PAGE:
No Close Link Between Cancer and Obstructive Sleep Apnea

Tetyana Kendzerska MD, PhD Postdoctoral Fellow Institute for Clinical Evaluative Science, Sunnybrook Health Sciences Center, Toronto, Interview with:
Dr. Tetyana Kendzerska
Institute for Clinical Evaluative Science
Women’s College Research Institute
Women’s College Hospital
Department of Medicine
University of Toronto

Medical Research: What are the main findings of the study?

Dr. Kendzerska: In a large cohort with varying degrees of obstructive sleep apnea (OSA), severity of obstructive sleep apnea was not found to be independently associated with either prevalent or incident cancer, except in one subgroup analysis in smoking-related cancer.

Medical Research: Were any of the findings unexpected?

Dr. Kendzerska: Because the longitudinal evidence on this relationship is very limited, and the mechanism of an association is unclear (only chronic intermittent hypoxemia was postulated as a potential link), there were no expected or unexpected findings. This is the new area to explore.

Medical Research: What should clinicians and patients take away from your report?

Dr. Kendzerska: We were not able to confirm previous hypotheses that obstructive sleep apnea is a cause of overall cancer development through intermittent hypoxemia. However, sleep apnea has been shown to be associated with adverse long-term consequences such as cardio-vascular events, diabetes and all-cause mortality. Thus, identifying and treating obstructive sleep apnea (including in patients with cancer) may be a worthwhile strategy to reduce the risk of these adverse long-term consequences, particularly in subjects with other known risk factors.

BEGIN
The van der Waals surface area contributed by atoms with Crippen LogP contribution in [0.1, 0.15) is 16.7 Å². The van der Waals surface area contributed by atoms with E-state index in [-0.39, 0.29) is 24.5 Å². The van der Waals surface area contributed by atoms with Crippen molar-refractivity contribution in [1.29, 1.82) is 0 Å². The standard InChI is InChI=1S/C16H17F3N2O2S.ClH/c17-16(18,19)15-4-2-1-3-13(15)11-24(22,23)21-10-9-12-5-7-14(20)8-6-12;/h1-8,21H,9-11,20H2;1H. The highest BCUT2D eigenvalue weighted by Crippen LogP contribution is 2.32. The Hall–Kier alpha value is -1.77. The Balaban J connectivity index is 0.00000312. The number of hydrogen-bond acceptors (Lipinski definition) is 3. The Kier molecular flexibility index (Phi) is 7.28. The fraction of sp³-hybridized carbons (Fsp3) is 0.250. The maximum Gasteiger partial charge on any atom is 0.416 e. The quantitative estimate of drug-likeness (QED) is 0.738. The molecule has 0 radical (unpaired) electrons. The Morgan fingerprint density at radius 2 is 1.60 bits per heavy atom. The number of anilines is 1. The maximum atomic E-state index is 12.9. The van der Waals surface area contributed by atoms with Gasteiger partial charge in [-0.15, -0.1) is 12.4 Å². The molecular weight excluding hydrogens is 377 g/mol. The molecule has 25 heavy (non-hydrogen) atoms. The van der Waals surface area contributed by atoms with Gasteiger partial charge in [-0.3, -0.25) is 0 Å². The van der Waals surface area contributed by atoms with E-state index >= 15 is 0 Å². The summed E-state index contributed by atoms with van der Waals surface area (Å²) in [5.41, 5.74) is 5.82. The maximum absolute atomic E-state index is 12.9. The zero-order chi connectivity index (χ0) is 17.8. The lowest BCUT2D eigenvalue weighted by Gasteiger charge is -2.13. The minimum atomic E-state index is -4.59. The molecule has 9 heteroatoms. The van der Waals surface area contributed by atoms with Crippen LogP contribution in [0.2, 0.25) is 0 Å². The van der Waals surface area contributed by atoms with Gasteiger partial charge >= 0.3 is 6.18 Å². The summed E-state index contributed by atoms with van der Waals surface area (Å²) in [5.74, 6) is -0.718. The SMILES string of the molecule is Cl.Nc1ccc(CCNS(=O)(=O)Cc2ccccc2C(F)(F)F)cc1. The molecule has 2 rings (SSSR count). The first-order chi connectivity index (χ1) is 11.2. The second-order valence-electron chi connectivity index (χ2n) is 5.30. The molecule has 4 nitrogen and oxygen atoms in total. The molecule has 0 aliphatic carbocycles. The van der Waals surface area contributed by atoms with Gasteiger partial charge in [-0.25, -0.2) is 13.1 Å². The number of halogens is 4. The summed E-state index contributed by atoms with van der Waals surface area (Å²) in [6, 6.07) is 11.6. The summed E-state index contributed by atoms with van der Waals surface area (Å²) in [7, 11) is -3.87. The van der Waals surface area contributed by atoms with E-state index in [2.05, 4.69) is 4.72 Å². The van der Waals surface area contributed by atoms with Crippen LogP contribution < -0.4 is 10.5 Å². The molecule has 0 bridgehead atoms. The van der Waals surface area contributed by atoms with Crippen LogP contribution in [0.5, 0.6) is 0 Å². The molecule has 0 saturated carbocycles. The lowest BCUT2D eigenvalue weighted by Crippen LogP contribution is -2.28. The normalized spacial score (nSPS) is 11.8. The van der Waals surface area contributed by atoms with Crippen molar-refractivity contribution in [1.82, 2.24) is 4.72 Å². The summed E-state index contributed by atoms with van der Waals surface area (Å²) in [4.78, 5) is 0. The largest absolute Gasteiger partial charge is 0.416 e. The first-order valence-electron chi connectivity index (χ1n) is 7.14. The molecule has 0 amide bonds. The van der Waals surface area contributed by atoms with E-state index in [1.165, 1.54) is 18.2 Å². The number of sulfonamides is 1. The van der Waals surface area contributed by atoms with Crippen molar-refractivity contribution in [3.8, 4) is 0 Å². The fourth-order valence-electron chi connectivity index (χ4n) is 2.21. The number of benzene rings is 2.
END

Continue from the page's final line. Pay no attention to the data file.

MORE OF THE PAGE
Medical Research: What recommendations do you have for future research as a result of this study?

Dr. Kendzerska: As we stated in our manuscript: “there is a need for a sufficiently large cohort study with a long enough follow-up to allow for the potential development of cancer, that adjusts for important potential confounders, examines common cancer subtypes, and has a rigorous assessment of both obstructive sleep apnea and cancer”. As such, additional studies are needed to elucidate whether there is an independent effect of obstructive sleep apnea on specific types of cancer. In a light of results found in our subgroup analyses, potentially smoking-related cancer should be in a focus of further studies.


Obstructive sleep apnea and the prevalence and incidence of cancer

Tetyana Kendzerska, Richard S. Leung, Gillian Hawker, George Tomlinson, and Andrea S. Gershon
CMAJ cmaj.140238; published ahead of print August 5, 2014, doi:10.1503/cmaj.140238

Last Updated on August 8, 2014 by Marie Benz MD FAAD